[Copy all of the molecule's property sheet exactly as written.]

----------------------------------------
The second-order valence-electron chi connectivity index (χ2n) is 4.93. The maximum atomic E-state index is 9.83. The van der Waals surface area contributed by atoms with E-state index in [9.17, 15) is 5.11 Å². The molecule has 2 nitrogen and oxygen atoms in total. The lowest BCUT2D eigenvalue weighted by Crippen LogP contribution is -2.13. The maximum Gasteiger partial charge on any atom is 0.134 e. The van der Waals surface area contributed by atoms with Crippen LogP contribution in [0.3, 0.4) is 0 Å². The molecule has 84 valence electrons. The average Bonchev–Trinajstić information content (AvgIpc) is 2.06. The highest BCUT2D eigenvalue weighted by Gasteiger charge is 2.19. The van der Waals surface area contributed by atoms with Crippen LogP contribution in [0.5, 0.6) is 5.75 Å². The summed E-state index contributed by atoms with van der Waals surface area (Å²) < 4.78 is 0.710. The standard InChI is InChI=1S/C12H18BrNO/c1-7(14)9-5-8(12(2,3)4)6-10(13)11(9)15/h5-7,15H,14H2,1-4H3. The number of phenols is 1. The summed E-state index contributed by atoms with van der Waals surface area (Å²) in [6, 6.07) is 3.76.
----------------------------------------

The second-order valence-electron chi connectivity index (χ2n) is 4.93. The maximum atomic E-state index is 9.83. The van der Waals surface area contributed by atoms with E-state index in [9.17, 15) is 5.11 Å². The molecule has 2 nitrogen and oxygen atoms in total. The lowest BCUT2D eigenvalue weighted by Crippen LogP contribution is -2.13. The maximum Gasteiger partial charge on any atom is 0.134 e. The van der Waals surface area contributed by atoms with Crippen LogP contribution in [0.3, 0.4) is 0 Å². The molecule has 84 valence electrons. The average Bonchev–Trinajstić information content (AvgIpc) is 2.06. The highest BCUT2D eigenvalue weighted by Gasteiger charge is 2.19. The van der Waals surface area contributed by atoms with Crippen LogP contribution in [0.5, 0.6) is 5.75 Å². The summed E-state index contributed by atoms with van der Waals surface area (Å²) < 4.78 is 0.710. The standard InChI is InChI=1S/C12H18BrNO/c1-7(14)9-5-8(12(2,3)4)6-10(13)11(9)15/h5-7,15H,14H2,1-4H3. The number of phenols is 1. The summed E-state index contributed by atoms with van der Waals surface area (Å²) in [6, 6.07) is 3.76.